In 1862, the Pacific Railroad Act chartered the Central Pacific and the Union Pacific Railroad Companies, tasking them with building a transcontinental railroad that would link the United States from east to west. Over the next seven years, the two companies would race toward each other from Sacramento, California on the one side to Omaha, Nebraska on the other, struggling against great risks before they met at Promontory, Utah, on May 10, 1869.
Dreams of a Transcontinental Railroad
America’s first steam locomotive made its debut in 1830, and over the next two decades, railroad tracks linked many cities on the East Coast. By 1850, some 9,000 miles of track had been laid east of the Missouri River. During that same period, the first settlers began to move westward across the United States; this trend increased dramatically after the discovery of gold in California in 1849. The overland journey–across mountains, plains, rivers and deserts–was risky and difficult, and many westward migrants instead chose to travel by sea, taking the six-month route around Cape Horn at the tip of South America, or risking yellow fever and other diseases by crossing the Isthmus of Panama and traveling via ship to San Francisco.
In 1845, the New York entrepreneur Asa Whitney presented a resolution in Congress proposing the federal funding of a railroad that would stretch to the Pacific. Lobbying efforts over the next several years failed due to growing sectionalism in Congress, but the idea remained a potent one. In 1860, a young engineer named Theodore Judah identified the infamous Donner Pass in northern California (where a group of westward emigrants had become trapped in 1846) as an ideal location for constructing a railroad through the formidable Sierra Nevada mountains. By 1861, Judah had enlisted a group of investors in Sacramento to form the Central Pacific Railroad Company. He then headed to Washington, where he was able to convince congressional leaders as well as President Abraham Lincoln, who signed the Pacific Railroad Act into law the following year.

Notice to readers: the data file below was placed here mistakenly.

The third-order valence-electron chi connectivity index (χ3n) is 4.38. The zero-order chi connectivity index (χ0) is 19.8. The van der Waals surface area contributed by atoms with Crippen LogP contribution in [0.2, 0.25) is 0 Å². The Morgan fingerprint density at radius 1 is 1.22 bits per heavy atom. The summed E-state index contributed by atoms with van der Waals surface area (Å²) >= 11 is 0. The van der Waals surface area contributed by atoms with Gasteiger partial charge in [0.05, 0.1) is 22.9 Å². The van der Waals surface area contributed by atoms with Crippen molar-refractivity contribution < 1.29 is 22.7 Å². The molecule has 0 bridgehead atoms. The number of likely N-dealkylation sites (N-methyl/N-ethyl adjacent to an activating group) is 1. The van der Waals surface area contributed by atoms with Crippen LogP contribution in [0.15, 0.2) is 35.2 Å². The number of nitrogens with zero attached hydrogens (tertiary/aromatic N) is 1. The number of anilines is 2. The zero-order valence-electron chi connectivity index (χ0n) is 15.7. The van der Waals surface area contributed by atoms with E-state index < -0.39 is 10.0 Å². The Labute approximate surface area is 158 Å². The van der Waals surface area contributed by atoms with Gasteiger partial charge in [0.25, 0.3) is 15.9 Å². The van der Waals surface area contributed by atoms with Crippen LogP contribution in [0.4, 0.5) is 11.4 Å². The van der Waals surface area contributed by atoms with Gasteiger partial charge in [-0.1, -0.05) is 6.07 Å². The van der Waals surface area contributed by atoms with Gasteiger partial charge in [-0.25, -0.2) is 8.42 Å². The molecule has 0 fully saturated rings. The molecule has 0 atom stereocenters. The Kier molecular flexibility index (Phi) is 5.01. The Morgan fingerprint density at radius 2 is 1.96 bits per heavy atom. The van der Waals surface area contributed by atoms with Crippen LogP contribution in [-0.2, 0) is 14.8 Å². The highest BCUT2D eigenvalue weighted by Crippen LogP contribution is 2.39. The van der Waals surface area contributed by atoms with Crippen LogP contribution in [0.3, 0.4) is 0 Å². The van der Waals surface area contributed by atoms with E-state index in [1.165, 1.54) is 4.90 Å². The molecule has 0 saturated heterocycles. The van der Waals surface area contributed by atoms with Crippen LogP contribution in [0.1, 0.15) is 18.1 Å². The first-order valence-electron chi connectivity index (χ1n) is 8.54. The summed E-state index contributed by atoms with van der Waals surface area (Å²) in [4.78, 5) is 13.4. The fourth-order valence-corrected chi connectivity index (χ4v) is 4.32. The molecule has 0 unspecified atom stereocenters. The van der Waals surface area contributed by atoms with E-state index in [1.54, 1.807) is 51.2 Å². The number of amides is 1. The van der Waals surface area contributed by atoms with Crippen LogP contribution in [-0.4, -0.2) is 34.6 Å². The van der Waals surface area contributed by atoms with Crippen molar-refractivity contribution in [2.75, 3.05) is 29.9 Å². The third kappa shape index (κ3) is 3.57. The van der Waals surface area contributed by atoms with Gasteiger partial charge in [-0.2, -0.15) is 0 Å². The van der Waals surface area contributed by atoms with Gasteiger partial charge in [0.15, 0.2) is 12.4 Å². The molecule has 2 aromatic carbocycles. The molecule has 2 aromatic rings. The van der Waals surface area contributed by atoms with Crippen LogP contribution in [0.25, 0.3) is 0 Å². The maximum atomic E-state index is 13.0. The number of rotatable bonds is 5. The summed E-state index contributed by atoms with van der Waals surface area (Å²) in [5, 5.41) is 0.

Two Competing Companies: The Central Pacific and the Union Pacific Railroad
The Pacific Railroad Act stipulated that the Central Pacific Railroad Company would start building in Sacramento and continue east across the Sierra Nevada, while a second company, the Union Pacific Railroad, would build westward from the Missouri River, near the Iowa-Nebraska border. The two lines of track would meet in the middle (the bill did not designate an exact location) and each company would receive 6,400 acres of land (later doubled to 12,800) and $48,000 in government bonds for every mile of track built. From the beginning, then, the building of the transcontinental railroad was set up in terms of a competition between the two companies.